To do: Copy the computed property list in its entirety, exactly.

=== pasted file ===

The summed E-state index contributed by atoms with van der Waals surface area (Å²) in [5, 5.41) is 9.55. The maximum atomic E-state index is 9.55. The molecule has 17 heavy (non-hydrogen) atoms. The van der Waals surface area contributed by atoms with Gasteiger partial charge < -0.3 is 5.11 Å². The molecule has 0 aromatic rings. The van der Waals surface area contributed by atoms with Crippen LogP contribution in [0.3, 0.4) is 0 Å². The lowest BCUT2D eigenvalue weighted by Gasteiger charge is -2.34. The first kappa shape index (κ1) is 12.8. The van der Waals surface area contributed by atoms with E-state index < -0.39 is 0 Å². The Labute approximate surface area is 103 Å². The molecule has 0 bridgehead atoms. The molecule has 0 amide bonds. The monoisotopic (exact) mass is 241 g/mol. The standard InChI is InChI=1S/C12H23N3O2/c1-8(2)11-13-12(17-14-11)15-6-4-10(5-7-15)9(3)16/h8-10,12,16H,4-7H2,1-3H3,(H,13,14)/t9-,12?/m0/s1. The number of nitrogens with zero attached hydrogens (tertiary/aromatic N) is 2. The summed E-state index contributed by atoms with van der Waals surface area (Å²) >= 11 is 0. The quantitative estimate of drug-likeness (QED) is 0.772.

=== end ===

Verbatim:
The summed E-state index contributed by atoms with van der Waals surface area (Å²) in [5, 5.41) is 9.55. The maximum atomic E-state index is 9.55. The molecule has 17 heavy (non-hydrogen) atoms. The van der Waals surface area contributed by atoms with Gasteiger partial charge < -0.3 is 5.11 Å². The molecule has 0 aromatic rings. The van der Waals surface area contributed by atoms with Crippen LogP contribution in [0.3, 0.4) is 0 Å². The lowest BCUT2D eigenvalue weighted by Gasteiger charge is -2.34. The first kappa shape index (κ1) is 12.8. The van der Waals surface area contributed by atoms with E-state index < -0.39 is 0 Å². The Labute approximate surface area is 103 Å². The molecule has 0 bridgehead atoms. The molecule has 0 amide bonds. The monoisotopic (exact) mass is 241 g/mol. The standard InChI is InChI=1S/C12H23N3O2/c1-8(2)11-13-12(17-14-11)15-6-4-10(5-7-15)9(3)16/h8-10,12,16H,4-7H2,1-3H3,(H,13,14)/t9-,12?/m0/s1. The number of nitrogens with zero attached hydrogens (tertiary/aromatic N) is 2. The summed E-state index contributed by atoms with van der Waals surface area (Å²) >= 11 is 0. The quantitative estimate of drug-likeness (QED) is 0.772.